After wading through months of heartache and melancholy, Denver Broncos fans were finally rewarded by a dazzling second-half display at home, on Sunday.

Who was most responsible for this delightful morsel of joy, and who nearly prevented a deserving Broncos Country from getting to enjoy it? Let’s take a look.

Denver Broncos Stock Up

NFL: Arizona Cardinals at Denver Broncos

Dec 18, 2022; Denver, Colorado, USA; Denver Broncos safety Justin Simmons (31) celebrates his second interception with Denver Broncos cornerback Pat Surtain II (2) against the Arizona Cardinals at Empower Field at Mile High. Mandatory Credit: Ron Chenoy-USA TODAY Sports

Justin Simmons

For the second time in three weeks, Justin Simmons had a multi-interception game.

On top of being both incredibly rare and impressive, the two efforts have been critical in making the team competitive, and in winning this week’s game.

Simmons’ first interception set the Denver Broncos up in position for an easy field goal, and a 6-0 lead, though Brandon McManus was unable to take advantage. Then, his second interception set up the game-clinching score, as it gave Denver’s offense the ball on Arizona’s 10-yard line (which was advanced to the 5-yard line by way of penalty). Simmons gift-wrapped 10 points for the Broncos, even if some of those eggs are being counted before hatching.

Both interceptions were also impressive displays of the elite safety that Simmons is.

On both, he perfectly read Colt McCoy and made aggressive jumps on the route to put himself in ideal position to make the big play. On the first, he decided to crash down on the play, despite being the deep safety, because he recognized the shot McCoy was taking and went to attack the catch point. That aggression paired with a too-high throw from McCoy created the turnover. The second came under similar circumstances, as he collapsed to make a tackle on AJ Green, only for another errant throw from McCoy to land directly in Simmons’ hands.

Simmons is now the only active NFL player with at least three interceptions in each of the past five seasons. A pillar of consistency.

Justin Simmons is an all-time Bronco, and it’s a shame he’s one of very few franchise legends who’s never gotten to be a part of a great team. Hell, he hasn’t even gotten to be a part of a playoff team. Hopefully that’s around the corner soon.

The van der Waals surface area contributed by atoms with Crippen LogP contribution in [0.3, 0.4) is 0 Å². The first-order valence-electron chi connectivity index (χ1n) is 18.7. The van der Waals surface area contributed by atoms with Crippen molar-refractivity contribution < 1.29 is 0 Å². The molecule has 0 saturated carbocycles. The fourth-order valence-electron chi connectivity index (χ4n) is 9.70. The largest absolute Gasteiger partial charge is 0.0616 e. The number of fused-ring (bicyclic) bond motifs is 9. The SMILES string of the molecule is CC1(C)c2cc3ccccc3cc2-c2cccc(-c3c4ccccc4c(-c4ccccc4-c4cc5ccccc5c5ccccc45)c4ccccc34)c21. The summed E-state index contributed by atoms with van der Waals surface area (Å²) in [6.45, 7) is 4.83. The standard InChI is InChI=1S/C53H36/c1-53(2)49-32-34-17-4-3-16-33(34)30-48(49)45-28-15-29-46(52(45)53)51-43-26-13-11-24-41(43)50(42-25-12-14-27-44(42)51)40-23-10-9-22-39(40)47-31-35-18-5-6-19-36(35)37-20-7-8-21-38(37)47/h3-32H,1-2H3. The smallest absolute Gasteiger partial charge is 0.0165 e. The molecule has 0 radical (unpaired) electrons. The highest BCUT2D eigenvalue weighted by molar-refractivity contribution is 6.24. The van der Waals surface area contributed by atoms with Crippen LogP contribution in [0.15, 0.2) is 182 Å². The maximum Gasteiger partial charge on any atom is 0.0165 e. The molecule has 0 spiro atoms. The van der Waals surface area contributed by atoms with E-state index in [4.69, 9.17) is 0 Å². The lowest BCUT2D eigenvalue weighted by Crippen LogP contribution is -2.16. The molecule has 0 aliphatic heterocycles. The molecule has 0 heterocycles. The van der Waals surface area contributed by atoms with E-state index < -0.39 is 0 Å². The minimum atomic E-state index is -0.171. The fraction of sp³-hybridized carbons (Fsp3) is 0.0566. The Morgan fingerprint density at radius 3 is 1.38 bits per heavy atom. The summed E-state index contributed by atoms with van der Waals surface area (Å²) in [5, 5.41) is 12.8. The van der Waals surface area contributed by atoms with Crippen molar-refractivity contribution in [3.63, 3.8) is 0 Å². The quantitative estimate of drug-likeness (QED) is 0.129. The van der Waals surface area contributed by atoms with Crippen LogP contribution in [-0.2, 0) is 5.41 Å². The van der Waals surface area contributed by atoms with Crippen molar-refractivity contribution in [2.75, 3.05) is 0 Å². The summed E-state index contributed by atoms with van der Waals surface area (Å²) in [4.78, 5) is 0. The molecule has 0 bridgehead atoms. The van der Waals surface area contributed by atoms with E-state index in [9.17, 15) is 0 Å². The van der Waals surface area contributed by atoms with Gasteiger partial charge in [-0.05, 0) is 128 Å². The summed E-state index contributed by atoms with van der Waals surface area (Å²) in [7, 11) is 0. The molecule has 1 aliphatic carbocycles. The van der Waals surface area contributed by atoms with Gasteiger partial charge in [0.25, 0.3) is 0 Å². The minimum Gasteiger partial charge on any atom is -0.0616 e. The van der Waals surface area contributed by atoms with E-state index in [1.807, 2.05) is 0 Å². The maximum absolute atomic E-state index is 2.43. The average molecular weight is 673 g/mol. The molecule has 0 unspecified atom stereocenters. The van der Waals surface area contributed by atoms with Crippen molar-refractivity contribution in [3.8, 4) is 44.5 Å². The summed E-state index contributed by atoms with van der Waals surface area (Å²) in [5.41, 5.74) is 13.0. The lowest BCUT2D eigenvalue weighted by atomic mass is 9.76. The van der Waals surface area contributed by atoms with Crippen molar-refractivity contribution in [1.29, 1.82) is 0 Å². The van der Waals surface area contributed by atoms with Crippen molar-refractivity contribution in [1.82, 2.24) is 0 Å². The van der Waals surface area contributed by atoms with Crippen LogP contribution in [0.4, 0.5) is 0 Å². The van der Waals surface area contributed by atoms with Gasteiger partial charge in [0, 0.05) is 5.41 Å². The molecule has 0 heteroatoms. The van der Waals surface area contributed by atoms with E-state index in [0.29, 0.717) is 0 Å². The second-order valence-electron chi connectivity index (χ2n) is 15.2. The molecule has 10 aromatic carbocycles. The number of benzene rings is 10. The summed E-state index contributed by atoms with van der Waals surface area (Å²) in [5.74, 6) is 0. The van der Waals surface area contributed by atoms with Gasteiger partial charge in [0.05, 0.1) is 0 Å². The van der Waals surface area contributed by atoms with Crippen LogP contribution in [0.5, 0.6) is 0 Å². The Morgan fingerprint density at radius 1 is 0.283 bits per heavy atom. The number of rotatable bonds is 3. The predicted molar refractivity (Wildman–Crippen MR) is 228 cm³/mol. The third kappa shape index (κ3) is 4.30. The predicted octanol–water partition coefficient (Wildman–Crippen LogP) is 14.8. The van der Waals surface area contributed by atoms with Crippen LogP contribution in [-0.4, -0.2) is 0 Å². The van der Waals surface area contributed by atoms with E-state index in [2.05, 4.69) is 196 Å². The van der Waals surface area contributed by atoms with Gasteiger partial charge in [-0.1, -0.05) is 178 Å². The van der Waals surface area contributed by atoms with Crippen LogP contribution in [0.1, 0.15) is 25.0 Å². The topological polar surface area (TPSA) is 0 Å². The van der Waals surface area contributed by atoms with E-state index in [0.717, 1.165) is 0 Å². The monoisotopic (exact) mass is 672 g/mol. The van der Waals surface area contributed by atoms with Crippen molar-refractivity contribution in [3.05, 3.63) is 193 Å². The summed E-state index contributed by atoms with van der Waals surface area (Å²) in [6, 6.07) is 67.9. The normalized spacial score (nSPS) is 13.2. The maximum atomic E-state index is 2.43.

Latavius Murray & Marlon Mack

The Denver Broncos running back is depleted to the point they’re leaning on a grab bag of running backs that have spent at least three weeks on a practice squad this season; their line is depleted to the point they’re on their No. 2 and 4 offensive tackle, No. 2 and No. 4 guards, and No. 2 center; and yet, they just tallied 168 yards on the ground.

No matter the context, it’s impressive. It’s jaw-dropping when you consider the cast that accomplished the feat.

Latavius Murray was the primary bell cow, garnering 142 yards on 25 touches, the lion’s share of which (130 yards on 24 carries) came on the ground.

His punishing rushing style and veteran vision allowed him to consistently bite off chunks of five-or-more yards, and when a window opened, he showed the juice to fire upfield. At 6-foot-3 and 230 pounds, Murray is much larger than your average back, and when he gets rolling, it’s a nightmare for any defensive back to attempt the tackle.

Murray’s most impressive run of the day was arguably his touchdown carry, where he lept into and spun through a tackle, and fully extended to reach the painted stretch of turf. The score paired with the point-after extended the Denver Broncos’ lead to eight.

Murray also had multiple carries that went for more than 20 yards, which helped to provide the offense with explosive plays, which is generally hard to come by in a Brett Rypien-led offense.

That was complimented nicely by the slashing ability of Marlon Mack, who was less involved in the offense, but was even more effective on his touches, averaging 7.3 yards per carry. Mack also scored for the second-straight week, as he tallied a pivotal go-ahead score that was the mark of the offense rolling.

The Denver Broncos were perfect in the redzone this week, which was critical to their victory, and Mack and Murray were the top reasons why.

Brett Rypien

When Brett Rypien came in for Russell Wilson against the Kansas City Chiefs, it was bad.